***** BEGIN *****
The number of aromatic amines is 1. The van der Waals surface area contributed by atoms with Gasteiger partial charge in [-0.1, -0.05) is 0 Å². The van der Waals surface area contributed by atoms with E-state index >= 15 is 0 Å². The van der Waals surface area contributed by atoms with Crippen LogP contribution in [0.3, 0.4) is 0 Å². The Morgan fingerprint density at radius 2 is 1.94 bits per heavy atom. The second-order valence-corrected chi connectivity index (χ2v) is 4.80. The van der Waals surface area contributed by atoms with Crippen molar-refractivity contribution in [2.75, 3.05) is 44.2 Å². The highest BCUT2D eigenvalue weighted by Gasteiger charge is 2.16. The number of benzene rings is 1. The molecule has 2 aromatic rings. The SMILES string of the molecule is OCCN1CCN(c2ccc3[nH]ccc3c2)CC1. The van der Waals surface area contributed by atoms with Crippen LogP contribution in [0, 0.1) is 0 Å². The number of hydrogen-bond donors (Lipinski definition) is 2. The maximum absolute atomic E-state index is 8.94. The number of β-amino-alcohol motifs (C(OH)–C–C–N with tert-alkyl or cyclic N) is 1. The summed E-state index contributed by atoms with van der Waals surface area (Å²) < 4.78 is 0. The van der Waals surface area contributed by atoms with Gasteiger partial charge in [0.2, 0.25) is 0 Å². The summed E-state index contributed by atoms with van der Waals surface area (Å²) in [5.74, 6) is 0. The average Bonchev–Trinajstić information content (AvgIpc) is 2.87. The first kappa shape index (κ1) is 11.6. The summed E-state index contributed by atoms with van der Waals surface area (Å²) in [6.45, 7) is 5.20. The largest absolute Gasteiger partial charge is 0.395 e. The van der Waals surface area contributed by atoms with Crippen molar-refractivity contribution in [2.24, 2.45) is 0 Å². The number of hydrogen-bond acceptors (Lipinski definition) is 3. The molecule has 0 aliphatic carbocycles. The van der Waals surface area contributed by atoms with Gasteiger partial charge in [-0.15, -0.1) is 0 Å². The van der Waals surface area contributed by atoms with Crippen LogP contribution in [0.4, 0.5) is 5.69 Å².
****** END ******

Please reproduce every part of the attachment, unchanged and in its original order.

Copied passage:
The number of aromatic amines is 1. The van der Waals surface area contributed by atoms with Gasteiger partial charge in [-0.1, -0.05) is 0 Å². The van der Waals surface area contributed by atoms with E-state index >= 15 is 0 Å². The van der Waals surface area contributed by atoms with Crippen LogP contribution in [0.3, 0.4) is 0 Å². The Morgan fingerprint density at radius 2 is 1.94 bits per heavy atom. The second-order valence-corrected chi connectivity index (χ2v) is 4.80. The van der Waals surface area contributed by atoms with Crippen molar-refractivity contribution in [2.75, 3.05) is 44.2 Å². The highest BCUT2D eigenvalue weighted by Gasteiger charge is 2.16. The number of benzene rings is 1. The molecule has 2 aromatic rings. The SMILES string of the molecule is OCCN1CCN(c2ccc3[nH]ccc3c2)CC1. The van der Waals surface area contributed by atoms with Crippen LogP contribution in [0, 0.1) is 0 Å². The number of hydrogen-bond donors (Lipinski definition) is 2. The maximum absolute atomic E-state index is 8.94. The number of β-amino-alcohol motifs (C(OH)–C–C–N with tert-alkyl or cyclic N) is 1. The summed E-state index contributed by atoms with van der Waals surface area (Å²) < 4.78 is 0. The van der Waals surface area contributed by atoms with Gasteiger partial charge in [0.2, 0.25) is 0 Å². The summed E-state index contributed by atoms with van der Waals surface area (Å²) in [5.74, 6) is 0. The average Bonchev–Trinajstić information content (AvgIpc) is 2.87. The first kappa shape index (κ1) is 11.6. The summed E-state index contributed by atoms with van der Waals surface area (Å²) in [6.45, 7) is 5.20. The largest absolute Gasteiger partial charge is 0.395 e. The van der Waals surface area contributed by atoms with Crippen molar-refractivity contribution in [2.24, 2.45) is 0 Å². The number of hydrogen-bond acceptors (Lipinski definition) is 3. The molecule has 0 aliphatic carbocycles. The van der Waals surface area contributed by atoms with Gasteiger partial charge in [-0.15, -0.1) is 0 Å². The van der Waals surface area contributed by atoms with Crippen LogP contribution in [0.4, 0.5) is 5.69 Å².